Bredesen Center Assistant Director
Dr. Michael L. Simpson received his Ph.D. in Electrical Engineering from the University of Tennessee, Knoxville in 1991. He started his research life as an Electrical Engineer, but followed the call of interdisciplinary research to the boundaries between life, computational, and physical sciences. His research has made important contributions to the use of nanotechnology to enable the transfer of information across the biological-synthetic device boundary and the development of a fundamental understanding of Noise Biology.
Simpson has published more than 150 refereed journal papers that have been cited more than 6,000 times, has been awarded 33 patents, and has presented numerous invited talks. His work has been internationally recognized as he is a Fellow of AAAS, the IEEE, and the AIMBE, a Battelle Memorial Institute Distinguished Inventor, and was named the UT-Battelle Distinguished Scientist of the year for 2009. He won the Kermit Fischer Environmental Award and was a finalist for a Discover Magazine Technology Innovation award in 1998, and he serves on the editorial boards of the Journal of Nanomedicine and Biotherapeutic Discovery and the International Journal of Natural Computing Research.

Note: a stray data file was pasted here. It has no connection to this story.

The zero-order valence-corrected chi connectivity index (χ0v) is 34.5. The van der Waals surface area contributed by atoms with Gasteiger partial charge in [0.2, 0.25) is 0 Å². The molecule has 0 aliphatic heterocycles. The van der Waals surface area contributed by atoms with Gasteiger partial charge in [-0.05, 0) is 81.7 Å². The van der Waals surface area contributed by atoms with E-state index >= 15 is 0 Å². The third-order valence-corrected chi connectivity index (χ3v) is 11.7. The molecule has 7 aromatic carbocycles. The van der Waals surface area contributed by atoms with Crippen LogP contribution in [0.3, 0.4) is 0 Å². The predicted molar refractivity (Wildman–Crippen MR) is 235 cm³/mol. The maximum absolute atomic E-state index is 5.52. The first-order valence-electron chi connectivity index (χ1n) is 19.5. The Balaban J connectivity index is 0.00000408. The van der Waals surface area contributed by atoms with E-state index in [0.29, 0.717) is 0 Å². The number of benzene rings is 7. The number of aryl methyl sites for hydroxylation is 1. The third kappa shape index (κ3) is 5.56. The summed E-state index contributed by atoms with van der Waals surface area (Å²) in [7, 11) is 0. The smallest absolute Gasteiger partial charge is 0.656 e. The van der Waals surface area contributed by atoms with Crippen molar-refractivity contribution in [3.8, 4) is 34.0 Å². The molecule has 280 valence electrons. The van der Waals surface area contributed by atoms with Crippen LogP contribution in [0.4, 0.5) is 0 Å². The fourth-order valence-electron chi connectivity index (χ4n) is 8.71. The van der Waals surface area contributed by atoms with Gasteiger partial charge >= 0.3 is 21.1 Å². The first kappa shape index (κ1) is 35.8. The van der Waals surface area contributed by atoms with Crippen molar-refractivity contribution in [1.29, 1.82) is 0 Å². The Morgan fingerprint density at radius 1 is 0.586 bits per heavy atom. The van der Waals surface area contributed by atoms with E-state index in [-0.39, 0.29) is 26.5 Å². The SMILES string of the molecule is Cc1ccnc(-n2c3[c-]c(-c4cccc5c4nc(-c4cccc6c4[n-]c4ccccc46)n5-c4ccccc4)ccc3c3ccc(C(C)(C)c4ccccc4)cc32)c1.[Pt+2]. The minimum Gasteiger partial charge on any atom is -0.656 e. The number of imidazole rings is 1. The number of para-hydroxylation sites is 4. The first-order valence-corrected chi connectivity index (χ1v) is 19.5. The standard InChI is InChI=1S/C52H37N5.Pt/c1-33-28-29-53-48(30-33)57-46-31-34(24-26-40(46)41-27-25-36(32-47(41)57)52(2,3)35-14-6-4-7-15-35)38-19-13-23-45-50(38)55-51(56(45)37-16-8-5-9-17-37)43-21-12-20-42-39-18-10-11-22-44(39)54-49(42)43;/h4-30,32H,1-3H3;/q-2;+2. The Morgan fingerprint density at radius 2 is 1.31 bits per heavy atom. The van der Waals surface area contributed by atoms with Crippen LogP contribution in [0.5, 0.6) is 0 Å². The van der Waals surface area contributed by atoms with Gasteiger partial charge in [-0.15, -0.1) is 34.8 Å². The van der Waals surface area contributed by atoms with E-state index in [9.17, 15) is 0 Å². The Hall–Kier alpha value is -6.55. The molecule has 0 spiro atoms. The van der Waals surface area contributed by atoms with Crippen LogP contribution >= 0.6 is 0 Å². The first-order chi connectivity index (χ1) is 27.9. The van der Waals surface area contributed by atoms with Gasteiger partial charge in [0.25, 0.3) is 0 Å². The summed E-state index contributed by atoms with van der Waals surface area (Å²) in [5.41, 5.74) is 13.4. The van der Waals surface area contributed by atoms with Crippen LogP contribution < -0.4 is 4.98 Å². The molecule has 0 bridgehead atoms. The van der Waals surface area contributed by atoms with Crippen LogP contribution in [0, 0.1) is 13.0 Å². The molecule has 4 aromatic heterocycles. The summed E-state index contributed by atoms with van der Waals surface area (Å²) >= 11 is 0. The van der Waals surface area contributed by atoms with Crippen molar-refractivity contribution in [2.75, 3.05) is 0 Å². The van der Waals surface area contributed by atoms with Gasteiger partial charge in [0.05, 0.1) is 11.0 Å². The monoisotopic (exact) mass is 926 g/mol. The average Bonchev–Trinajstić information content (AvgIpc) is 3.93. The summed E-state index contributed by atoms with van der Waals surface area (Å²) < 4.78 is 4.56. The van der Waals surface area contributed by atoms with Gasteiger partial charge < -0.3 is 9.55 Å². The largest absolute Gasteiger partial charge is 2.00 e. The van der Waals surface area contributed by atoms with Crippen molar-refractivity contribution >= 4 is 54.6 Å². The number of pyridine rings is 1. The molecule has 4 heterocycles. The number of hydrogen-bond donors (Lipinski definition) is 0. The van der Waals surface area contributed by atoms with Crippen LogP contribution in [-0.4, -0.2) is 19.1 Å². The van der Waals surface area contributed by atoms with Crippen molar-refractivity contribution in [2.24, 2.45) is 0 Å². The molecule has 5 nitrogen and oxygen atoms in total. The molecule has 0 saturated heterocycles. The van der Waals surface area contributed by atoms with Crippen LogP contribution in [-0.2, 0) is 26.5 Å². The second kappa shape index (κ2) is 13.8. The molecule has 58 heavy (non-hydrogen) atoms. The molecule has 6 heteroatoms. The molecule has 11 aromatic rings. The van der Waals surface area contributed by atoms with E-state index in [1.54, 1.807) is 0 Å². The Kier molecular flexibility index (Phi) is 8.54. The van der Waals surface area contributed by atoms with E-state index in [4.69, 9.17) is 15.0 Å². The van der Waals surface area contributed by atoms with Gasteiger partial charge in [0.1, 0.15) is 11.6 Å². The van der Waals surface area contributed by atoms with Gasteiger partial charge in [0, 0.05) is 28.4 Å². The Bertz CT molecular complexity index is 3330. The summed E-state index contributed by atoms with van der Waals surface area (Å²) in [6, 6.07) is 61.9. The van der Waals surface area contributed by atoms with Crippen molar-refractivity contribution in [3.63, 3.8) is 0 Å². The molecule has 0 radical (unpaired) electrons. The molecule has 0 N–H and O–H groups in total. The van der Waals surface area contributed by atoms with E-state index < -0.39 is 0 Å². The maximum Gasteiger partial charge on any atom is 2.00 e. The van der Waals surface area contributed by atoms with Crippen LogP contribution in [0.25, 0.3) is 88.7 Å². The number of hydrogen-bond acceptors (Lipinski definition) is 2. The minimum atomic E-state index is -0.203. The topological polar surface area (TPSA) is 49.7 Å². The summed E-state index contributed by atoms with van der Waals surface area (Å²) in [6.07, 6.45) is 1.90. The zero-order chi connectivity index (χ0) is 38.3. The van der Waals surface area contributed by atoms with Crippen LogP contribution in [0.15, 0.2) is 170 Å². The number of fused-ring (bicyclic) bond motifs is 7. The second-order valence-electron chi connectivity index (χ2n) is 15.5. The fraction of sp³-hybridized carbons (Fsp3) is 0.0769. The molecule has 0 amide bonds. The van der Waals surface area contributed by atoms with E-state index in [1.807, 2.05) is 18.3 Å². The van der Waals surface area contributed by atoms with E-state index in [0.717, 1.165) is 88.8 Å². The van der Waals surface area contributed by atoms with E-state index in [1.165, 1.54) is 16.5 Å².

Currently, Simpson is a Distinguished R&D Staff Member and the Group Leader of the Nanofabrication Research Laboratory in the Center for Nanophase Materials Sciences at ORNL, a Professor in the Departments of Material Science and Engineering and Energy Science and Engineering, and the Assistant Director of the Bredesen Center.
Read more about Prof. Simpson and his work:
- Put a biologist, a physical scientist, and an electrical engineer in the same room, and you have a recipe for an interesting collaboration in nanobioscience
- The world's a stage, and nature is a splendid stage manager. Understanding how nature works and imitating nature at work are among the goals of nanobiotechnology
- As ORNL researchers seek answers to life sciences' persistent questions, some are struck by how systems biology applies to life on a variety of scales